Robert Silver v. St. Luke's Health Corp was recently filed in St. Louis County Circuit Court.
According to the November 16 issue of Missouri Lawyers Media, Silver had a series of MRIs and other procedures performed at St. Luke's Hospital in Chesterfield, Missouri between 2005—the point at which he started regular dialysis—and 2007.
For each procedure Silver alleges he was injected with contrast agents to facilitate and enhance the image for the attending doctors and technicians. It was during this time that the plaintiff began to develop hardened, textured skin with black and brown patches, similar to an orange peel or tree bark. Silver's joints have since become inflexible, and he experiences burning, itching, severe pain, and difficulty walking.
He has been diagnosed with early-stage NSF. There is no known cure.
Gadolinium-based MRI contrast agents are routinely used for MRI and similar diagnostic procedures. Gadolinium, which is toxic, is normally expelled in an efficient manner by the kidney and thus is not considered a risk to healthy individuals. However, patients with renal disease or other issues involving their kidneys do not have the capacity to expel the gadolinium in such an efficient manner, setting the stage for the onset of NSF.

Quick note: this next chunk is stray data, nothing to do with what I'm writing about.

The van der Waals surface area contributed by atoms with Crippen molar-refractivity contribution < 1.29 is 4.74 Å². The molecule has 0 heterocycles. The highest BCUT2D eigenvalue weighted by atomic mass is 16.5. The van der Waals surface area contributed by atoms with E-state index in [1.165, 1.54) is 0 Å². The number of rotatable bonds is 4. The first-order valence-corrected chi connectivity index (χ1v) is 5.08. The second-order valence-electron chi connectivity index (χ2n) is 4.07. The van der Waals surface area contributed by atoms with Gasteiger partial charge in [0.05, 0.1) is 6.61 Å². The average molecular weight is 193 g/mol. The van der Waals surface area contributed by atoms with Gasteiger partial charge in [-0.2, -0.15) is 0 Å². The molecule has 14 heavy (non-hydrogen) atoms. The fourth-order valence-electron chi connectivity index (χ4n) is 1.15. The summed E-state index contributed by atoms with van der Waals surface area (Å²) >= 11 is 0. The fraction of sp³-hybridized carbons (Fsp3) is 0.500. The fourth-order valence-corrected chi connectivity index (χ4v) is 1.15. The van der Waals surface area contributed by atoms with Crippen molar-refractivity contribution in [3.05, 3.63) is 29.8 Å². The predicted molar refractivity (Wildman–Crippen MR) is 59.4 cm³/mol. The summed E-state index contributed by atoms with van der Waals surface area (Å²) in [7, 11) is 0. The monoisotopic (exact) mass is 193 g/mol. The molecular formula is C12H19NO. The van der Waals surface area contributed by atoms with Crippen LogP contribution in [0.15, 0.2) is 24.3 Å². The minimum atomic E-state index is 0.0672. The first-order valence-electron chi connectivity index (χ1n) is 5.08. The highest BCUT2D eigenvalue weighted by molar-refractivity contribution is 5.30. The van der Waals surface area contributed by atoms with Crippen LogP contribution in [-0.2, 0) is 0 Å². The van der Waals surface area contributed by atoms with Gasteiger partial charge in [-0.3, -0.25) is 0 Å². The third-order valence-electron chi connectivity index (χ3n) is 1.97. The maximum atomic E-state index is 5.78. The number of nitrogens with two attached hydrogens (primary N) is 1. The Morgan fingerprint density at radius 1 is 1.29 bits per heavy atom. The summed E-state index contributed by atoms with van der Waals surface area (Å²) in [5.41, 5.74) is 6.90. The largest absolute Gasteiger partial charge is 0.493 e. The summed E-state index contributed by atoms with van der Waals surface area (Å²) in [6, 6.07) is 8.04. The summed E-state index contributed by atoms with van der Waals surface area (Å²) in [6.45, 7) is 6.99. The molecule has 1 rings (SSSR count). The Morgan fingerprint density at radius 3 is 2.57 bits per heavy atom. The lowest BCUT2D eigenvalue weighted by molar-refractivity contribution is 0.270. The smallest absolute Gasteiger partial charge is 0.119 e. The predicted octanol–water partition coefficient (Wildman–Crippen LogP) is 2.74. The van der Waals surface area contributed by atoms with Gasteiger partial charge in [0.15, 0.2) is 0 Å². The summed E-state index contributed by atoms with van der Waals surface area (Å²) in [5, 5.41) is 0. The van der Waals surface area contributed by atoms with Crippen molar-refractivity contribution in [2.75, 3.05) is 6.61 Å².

It is now recommended that kidney patients not be administered gadolinium-based contrasting agents, or be put on dialysis immediately following the procedure.
READ MORE MRI HEALTH RISK LEGAL NEWS
Silver asserts that the hospital was negligent in its decision to administer gadolinium-based contrast agents in his particular case, given that the US Food and Drug Administration (FDA) issued an alert regarding the link between gadolinium-based dyes and NSF in June 2006. The hospital is alleged to have continued injecting him with contrasting agents through 2007, after the FDA alert was released.
Silver is seeking both actual and punitive damages from St. Luke's Health Corp. and the unnamed manufacturers of the gadolinium-based contrast agents. The plaintiff's legal counsel notes there were four different times the hospital could have injected the plaintiff with dyes. The hospital, according to Silver's lawyer, has so far refused to turn over its records.